Recognizing the Limits of Visualization

Visualization (viz) is an incredibly hot topic in the business analytics/data science (DS) world right now. In every job description, you’ll see phrases such as “proficient with Tableau” or “telling visual stories with data”. While visualization has its place in the data science skills stack, it’s important to recognize its limitations: human sight is imperfect, visual similarity does not imply correlation, and the halo effect.

Human Sight is Imperfect

It seems intuitive, but it is truly the case that human sight is imperfect, and this has very important implications in the use (and abuse) of visualization.

There are actually two different layers here, a physical one and a digital one. From a physical perspective, our human nervous systems are designed to find patterns from disparate data. This is how we recognize that a banana is not a pineapple, or examine a single leaf in a large pile of them. However, this tendency to look for patterns sometimes leads us to intuit them to exist in places where they do not. The term for this is Apophenia; we see a great example of this tendency when we see faces in everyday inanimate objects. If you’ve ever looked at an electrical outlet and saw a concerned face staring back at you, you’ve just experienced Apophenia.

We even go to some lengths to induce this response in ourselves, as the Honda ad below points out:

It is not hard to imagine why this is relevant to the issue of creating visualizations. Bad viz provides the end user with a lump of data and no guidance for how to interpret it. In the absence of such guidance, it is the human tendency to start looking for patterns, and to take those patterns as truth. As a result, bad viz will leave the user with unfounded or even unrelated conclusions about the subject matter.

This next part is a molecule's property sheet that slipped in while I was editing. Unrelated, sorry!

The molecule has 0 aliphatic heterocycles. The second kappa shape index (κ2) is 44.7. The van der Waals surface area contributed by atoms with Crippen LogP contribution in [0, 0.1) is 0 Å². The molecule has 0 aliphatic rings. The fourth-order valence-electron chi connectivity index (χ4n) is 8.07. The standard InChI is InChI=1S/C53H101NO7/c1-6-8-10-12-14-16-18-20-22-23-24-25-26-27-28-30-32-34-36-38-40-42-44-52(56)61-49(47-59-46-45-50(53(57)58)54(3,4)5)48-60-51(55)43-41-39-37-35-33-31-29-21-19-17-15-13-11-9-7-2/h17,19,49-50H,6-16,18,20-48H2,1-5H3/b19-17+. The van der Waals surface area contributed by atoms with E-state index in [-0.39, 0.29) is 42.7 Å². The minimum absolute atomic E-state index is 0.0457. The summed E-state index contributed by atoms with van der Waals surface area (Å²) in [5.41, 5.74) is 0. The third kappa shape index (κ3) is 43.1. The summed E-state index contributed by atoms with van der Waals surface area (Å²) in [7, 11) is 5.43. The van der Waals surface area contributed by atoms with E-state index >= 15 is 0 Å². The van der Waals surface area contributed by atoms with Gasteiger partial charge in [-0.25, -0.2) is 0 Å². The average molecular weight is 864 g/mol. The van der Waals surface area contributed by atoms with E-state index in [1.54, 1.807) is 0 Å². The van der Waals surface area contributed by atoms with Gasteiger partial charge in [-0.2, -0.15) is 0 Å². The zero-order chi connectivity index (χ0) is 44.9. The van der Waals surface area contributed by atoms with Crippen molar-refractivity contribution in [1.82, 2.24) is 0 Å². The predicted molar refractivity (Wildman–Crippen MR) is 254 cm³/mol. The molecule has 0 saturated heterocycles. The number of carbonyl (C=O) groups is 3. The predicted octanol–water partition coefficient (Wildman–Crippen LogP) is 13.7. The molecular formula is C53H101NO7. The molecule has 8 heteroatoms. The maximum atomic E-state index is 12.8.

From a digital perspective, it is important to recognize that we experience visualizations in a digital environment, with limited resolution. It’s been argued that the human eye, while having a very high technical resolution, is only able to address a small amount of data at once. In essence, while the eye is a large format digital sensor, the brain can only analyze and interpret the data in a small camera phone sensor’s amount of the visual field.

In addition to this physical limitation of resolution, the screens with which we view viz are technically limited to their own resolution. Recognizing that not all viz scale to resolution (unfortunately, even this is a big ask), if you’re lucky enough to have, say, a 4k monitor, this at most an 8.3 megapixel image at 1:1 scaling (it’s a popular option to use some degree of upscaling on 4k monitors, since it can render fonts quite tiny).

The physical resolution of the monitor panel comes into play when scaling data. If you’re looking at a viz that is 1000 px tall, then each individual pixel is 1/1000 of the total height of the viz.

Let’s say you were looking at a viz of the GDP growth in the United States from founding through 2015. You would see a line stretching from zero to $17.947 billion in the course of the viz. If it’s a bad viz, it won’t use any methods of scaling that line to account for such large variation (a logarithmic scale, for example… or even using per capita GDP instead of gross GDP). Each pixel of the thousand would be worth $179 million! Today, $179 million between friends is nothing, but in 1776 it was surely several years worth of production!

If we don’t remember that the way we perceive trends is colored by our biology and the technology we use to view viz, it’s very easy to fall into the trap of…

Visual Similarity Does Not Imply Correlation

If this saying sounds familiar, this is because it is a take on the saying of “correlation does not imply causation”, which has well-meaning origins, but has quickly become an end-all-be-all for skepticism about trends that we perceive (but I digress!).